Whatever changes happen, I’ve found that there are 4 main ways I adapt my plan:

  • Remove the task for the day and put it into the waiting list
  • Reduce the task for the day and put the remaining task into the waiting list
  • Add a new task for the day
  • Change the way (either in timing or location) that I complete the task that day

Each way of adapting my plan is based on 4 corresponding considerations:

  • I no longer have enough time to complete the task for the day
  • I still have some time to make progress on the task, but not enough to finish it
  • I took less than expected time to complete my task(s) that day
  • Do I still have enough time or will be at the same place to complete my task?

The main idea here is to recognise that our circumstances (time available, priorities and location) will change despite our planning throughout the day. We must therefore keep changing our plans accordingly to our most current circumstances.

8) Improve Time Management – Remain Open

Beyond all the time management practices I’ve listed here, I try to stay open to changing the way I do things so that I can get more out of my day.

There are 2 main actions I take to try to remain open:

  1. Read books related to this topic
  2. Listen to podcasts related to this topic

When a new idea comes up that can potentially help me with my time management, I note them down and experiment with them to see how well it can work in my life.

Remaining open in this way helps me constantly upgrade my time management consistently because I get to listen and implement the best practices of good people, who are often ahead of me in their lives.

9) Improve Time Management – Sleep Enough

There are some days where I just cannot keep to a standard bedtime. When times like this happen, I try to make sure that I get enough sleep so that I do not operate as if I’m on a low battery for the rest of the day.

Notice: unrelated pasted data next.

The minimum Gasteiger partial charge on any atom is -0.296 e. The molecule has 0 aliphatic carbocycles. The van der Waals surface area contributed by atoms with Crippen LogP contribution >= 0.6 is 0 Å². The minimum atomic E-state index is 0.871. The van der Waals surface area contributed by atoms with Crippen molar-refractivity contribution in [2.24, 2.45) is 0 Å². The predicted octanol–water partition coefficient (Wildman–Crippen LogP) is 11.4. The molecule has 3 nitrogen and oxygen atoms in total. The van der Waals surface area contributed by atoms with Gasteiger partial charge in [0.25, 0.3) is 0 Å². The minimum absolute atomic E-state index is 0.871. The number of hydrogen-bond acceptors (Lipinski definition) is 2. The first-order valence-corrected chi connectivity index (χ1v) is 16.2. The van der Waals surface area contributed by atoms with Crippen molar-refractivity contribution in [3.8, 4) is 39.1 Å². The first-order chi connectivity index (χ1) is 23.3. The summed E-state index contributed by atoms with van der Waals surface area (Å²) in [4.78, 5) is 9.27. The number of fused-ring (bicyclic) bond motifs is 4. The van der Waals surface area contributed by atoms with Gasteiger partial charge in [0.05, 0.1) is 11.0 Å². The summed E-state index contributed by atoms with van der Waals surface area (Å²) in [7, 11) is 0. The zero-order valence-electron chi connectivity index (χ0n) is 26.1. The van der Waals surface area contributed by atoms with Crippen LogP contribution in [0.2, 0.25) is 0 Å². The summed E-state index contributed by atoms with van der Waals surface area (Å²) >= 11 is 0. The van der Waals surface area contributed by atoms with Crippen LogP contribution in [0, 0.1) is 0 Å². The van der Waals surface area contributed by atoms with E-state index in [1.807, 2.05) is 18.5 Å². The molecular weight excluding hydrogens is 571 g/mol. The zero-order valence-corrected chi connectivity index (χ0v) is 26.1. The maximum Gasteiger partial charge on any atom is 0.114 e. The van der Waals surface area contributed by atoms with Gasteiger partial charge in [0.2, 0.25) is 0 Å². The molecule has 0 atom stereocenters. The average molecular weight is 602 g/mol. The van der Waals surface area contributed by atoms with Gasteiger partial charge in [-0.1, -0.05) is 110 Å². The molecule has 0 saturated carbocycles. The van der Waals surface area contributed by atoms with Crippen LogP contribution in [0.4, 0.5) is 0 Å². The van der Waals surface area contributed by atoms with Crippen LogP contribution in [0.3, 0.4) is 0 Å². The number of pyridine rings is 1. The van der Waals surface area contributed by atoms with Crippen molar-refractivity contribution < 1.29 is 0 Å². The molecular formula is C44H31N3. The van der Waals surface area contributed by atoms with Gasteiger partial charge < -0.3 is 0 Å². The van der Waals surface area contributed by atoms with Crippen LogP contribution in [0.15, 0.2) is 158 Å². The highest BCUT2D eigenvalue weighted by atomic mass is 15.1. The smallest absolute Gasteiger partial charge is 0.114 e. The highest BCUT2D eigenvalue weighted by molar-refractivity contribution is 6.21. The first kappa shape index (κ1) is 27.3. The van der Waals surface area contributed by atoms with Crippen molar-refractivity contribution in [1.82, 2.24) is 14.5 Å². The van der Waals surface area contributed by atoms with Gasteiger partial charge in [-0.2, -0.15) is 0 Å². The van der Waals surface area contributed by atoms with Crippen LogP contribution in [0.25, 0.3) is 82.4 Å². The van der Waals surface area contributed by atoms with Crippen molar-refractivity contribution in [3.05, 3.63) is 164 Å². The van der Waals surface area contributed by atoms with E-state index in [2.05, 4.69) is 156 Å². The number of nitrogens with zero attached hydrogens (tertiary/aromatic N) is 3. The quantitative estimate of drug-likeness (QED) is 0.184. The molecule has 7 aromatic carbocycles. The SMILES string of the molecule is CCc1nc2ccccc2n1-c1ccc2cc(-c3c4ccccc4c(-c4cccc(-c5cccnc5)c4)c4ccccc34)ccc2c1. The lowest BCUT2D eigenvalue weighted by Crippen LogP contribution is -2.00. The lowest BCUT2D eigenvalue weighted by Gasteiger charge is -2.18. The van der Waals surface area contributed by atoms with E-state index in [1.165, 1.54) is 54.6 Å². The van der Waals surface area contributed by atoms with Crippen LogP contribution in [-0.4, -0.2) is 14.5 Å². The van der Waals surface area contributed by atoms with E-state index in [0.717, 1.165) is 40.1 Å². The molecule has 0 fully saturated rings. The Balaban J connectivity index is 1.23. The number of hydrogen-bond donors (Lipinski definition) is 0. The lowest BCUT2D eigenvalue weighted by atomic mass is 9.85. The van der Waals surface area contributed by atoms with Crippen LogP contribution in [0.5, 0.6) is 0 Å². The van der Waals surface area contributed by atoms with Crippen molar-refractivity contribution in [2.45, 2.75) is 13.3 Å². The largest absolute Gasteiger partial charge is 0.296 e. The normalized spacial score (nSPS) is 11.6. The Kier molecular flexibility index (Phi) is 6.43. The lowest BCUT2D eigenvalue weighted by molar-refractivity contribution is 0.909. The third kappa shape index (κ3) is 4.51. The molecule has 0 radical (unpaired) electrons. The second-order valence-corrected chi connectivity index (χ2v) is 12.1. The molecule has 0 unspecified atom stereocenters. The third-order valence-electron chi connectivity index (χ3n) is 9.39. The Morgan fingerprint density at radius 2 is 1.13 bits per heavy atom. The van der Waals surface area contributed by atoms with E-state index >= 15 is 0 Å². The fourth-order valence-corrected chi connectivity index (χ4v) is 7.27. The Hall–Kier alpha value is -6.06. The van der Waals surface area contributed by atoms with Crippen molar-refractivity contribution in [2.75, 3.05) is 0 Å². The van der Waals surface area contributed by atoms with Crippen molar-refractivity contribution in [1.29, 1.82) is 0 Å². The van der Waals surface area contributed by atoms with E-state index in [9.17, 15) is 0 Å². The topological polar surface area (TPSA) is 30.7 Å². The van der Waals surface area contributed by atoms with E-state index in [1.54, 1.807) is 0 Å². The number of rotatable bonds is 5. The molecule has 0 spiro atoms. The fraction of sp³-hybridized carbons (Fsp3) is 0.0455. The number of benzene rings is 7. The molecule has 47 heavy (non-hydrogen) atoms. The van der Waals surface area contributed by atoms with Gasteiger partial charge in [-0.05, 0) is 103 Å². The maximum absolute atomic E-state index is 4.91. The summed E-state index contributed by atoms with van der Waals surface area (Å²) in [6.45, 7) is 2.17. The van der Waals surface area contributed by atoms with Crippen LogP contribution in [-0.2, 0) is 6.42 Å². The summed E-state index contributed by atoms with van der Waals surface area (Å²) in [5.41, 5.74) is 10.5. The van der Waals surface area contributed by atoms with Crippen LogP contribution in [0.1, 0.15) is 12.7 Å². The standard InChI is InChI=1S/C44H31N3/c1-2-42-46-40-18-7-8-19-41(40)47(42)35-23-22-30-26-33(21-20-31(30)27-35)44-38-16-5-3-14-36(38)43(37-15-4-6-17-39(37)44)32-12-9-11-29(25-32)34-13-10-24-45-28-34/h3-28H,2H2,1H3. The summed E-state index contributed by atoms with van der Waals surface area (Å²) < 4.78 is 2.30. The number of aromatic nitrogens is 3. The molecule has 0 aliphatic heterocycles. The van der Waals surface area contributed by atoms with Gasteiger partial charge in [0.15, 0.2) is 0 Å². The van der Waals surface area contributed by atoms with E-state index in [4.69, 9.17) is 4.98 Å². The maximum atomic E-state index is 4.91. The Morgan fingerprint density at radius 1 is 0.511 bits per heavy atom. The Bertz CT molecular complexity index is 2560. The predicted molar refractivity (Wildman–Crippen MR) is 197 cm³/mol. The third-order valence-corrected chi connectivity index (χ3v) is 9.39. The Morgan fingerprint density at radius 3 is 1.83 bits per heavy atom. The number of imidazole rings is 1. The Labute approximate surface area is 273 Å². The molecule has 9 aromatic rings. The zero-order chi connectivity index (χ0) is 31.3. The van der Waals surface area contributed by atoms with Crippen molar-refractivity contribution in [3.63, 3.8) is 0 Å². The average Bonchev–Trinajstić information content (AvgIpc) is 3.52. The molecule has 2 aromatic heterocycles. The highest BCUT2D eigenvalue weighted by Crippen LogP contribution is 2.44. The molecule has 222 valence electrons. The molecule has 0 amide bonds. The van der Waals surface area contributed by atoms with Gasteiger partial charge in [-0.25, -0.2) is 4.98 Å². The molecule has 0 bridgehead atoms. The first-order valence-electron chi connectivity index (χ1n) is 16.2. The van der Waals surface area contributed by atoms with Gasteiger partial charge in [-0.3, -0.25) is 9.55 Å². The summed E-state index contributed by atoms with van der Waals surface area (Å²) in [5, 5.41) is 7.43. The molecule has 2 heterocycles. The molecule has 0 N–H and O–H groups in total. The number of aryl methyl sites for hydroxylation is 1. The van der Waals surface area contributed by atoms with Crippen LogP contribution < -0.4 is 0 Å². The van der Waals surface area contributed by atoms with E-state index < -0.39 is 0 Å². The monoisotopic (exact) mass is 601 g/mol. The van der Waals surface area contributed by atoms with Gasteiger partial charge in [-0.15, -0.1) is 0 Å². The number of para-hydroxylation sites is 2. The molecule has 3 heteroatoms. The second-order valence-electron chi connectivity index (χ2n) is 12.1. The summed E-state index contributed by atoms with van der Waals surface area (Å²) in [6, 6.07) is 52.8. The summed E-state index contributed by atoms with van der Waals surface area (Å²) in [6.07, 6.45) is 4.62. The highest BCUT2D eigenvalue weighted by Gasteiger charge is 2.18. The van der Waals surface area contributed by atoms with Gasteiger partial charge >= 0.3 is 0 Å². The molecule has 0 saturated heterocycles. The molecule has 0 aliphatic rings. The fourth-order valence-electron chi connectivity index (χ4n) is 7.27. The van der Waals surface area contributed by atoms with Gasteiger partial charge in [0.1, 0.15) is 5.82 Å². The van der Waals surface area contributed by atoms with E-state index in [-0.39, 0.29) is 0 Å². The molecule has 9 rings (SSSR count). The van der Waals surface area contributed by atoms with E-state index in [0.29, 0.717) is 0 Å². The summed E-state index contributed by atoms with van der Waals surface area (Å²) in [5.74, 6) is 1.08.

For me, enough sleep means about 8 to 8.5 hours of sleep every night. You may want to try sleeping until you naturally wake up for a few days to determine how many hours does enough sleep mean for you.

Getting sufficient sleep helps with time management simply because it helps a person be able to focus on the task in front of him than thinking about sleeping.

10) Sleep & Wake At The Same Time Daily

Keeping to a standard bedtime and waketime helps with time management by ensuring that one would have enough rest for the day and would have enough time to start the next day well.

The bedtime and waketime that I’ve set for myself is 10 pm and 6 am. Whenever I disregard them, I’ve found that the start of my next day is always chaotic – rushing to get myself prepared for the day with no time to start my day off properly.

Whenever I go to bed on time, I’ve found that there is a much higher chance that I will be able to wake up on time, start my day well, and get my top priorities done for the day.

By completing my top priority even before I start my day, I’m already ahead of the race when compared with most people.

Try setting up and keeping to a standard bedtime and waketime and you might just be amazed by how much more effective your day becomes.

11) Improve Time Management – Use A Calendar

Using a calendar helps me to manage time better by giving me a forecast of important events like anniversaries or exams in the future. This gives me time to plan and prepare for them.

While most of my day is managed by task and not by time, I do use my calendar sparingly to mark out events that are non-routine and to set up alerts (like birthdays) that are recurring.

I used to use a physical calendar to keep track of my days, but have since found that an app can do a better job especially with functions like the setting of recurring events and alerts.

For most people, I think that Google calendar will work just fine. Personally, I use Calendars by Readdle which is available only on iOS.

Here are other articles I’ve written which may interest you as well: